Since the Global Financial Crisis, hedge fund fee structures have been changing dramatically. Performance hasn’t been what it was leading up to the financial crisis, so many managers have been forced to slash their fees in order to attract capital. However, hedge fund fees aren’t the primary concern of investors because managers who continue to outperform their peers aren’t having much trouble attracting capital.
Traditional hedge fund fee structure called into question
Eurekahedge notes that the traditional 2 and 20 hedge fund fee structure was called into question by the mediocre returns many funds have posted since the financial crisis. Before 2008, most hedge funds managed double-digit annual returns, but since then, management and performance fees have been declining. The publication also said increasing competition and tighter regulations over alternative investment vehicles also contributed to the declining hedge fund fees. Despite the overall trend of declining fees, some managers have been able to retain leverage over fees by delivering strong returns.
Talk of inflation has been swirling for some time amid all the stimulus that's been pouring into the market and the soaring debt levels in the U.S. The Federal Reserve has said that any inflation that does occur will be temporary, but one hedge fund macro trader says there are plenty of reasons not to Read More
Hedge fund fee structures continue to include both management and performance fees. Performance fees may now include extra conditions like a hurdle rate, which is the minimum gain the fund manager must return before a performance fee will be charged. Another common condition is a high water mark, which Eurekahedge defines as "the peak value of a fund's net asset value (NAV) over a period of time. In this case, performance fees are charged on gains which exceed the high water mark.
Management fees are charged regardless of the hedge fund's performance, but conditions are usually also applied as part of the hedge fund fee structure. For example, the fee may vary based on the complexity of the fund's strategy, the liquidity of the asset classes included in the fund, the lockup period and amount of money invested by each investor. Higher fees are sometimes charged for benefits like a shorter lockup period, while management fees may decrease as the size of the investment increases.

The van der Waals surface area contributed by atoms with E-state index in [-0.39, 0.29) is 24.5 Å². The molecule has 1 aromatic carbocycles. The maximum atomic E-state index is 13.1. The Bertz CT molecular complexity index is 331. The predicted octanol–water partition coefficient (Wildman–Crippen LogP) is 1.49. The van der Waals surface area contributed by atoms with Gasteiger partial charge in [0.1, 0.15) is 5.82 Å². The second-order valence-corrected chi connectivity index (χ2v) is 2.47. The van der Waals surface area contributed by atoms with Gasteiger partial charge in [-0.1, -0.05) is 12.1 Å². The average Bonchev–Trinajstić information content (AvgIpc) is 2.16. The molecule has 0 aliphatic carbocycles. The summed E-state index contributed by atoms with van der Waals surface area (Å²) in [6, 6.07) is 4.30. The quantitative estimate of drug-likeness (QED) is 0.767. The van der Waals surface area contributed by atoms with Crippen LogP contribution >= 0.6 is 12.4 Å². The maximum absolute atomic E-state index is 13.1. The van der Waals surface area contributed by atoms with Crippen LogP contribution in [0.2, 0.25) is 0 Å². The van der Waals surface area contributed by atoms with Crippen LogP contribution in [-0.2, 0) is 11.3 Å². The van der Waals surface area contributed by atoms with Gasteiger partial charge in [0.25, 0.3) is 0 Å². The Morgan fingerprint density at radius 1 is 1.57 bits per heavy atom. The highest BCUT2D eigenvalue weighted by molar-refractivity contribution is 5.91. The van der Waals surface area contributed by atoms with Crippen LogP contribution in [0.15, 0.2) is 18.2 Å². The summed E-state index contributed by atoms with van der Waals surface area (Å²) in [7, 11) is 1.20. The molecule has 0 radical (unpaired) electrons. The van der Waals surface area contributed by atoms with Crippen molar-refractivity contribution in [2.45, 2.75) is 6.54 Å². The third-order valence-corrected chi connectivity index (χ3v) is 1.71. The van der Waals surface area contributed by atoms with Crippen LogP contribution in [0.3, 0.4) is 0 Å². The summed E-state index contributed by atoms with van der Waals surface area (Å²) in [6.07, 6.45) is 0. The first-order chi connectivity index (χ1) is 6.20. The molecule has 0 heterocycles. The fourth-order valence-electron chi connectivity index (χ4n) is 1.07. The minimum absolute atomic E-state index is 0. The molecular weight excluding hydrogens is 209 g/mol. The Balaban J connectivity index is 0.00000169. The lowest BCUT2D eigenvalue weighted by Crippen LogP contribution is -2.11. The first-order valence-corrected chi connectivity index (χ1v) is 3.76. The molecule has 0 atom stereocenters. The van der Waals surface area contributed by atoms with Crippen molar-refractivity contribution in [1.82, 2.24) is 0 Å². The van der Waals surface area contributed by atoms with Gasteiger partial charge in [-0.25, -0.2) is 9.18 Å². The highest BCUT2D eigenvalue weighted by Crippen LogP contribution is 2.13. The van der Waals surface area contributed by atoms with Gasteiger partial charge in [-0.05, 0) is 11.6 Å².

Eurekahedge published these charts of average hedge fund fee structures since the years before the financial crisis:
Growth at opposite ends of the spectrum
The publication noted that since the 2008 financial crisis, there has been a dramatic increase in assets under management by hedge fund managers charging management fees of less than 1%. This reflects increasing demand for hedge fund fee structures with lower fees. As of June, 28.3% of assets in the industry, or about $648.8 billion, were in funds which charge a 2% or higher management fee. Fund managers charging less than 1% in management fees were handling 28.6% or $656.5 billion of assets in the hedge fund industry.
Even though the number of funds charging less than a 1% management fee has risen dramatically, the proportion of assets managed by funds with management fees of at least 2% has remained strong, refusing to bend to the pressure of the last 15 years.
As of the end of 2008, 35.2% of the assets under management in the hedge fund industry were in funds with management fees of 2% or higher. The percentage fell to 28.3% by June. Meanwhile funds charging a less-than 1.5% management fee has boosted their share from 30.2% of the assets to 55.1% of the assets.
Interestingly, hedge fund fee structure trends are slightly different when it comes to performance fees. Even though managers have been pressured to cut their fees since the global financial crisis, more than half of the industry's assets are still held by funds with at least a 20% performance fee. The last two years in particular have brought an increase in market share for funds with a 20% or higher performance fee.
This article first appeared on ValueWalk Premium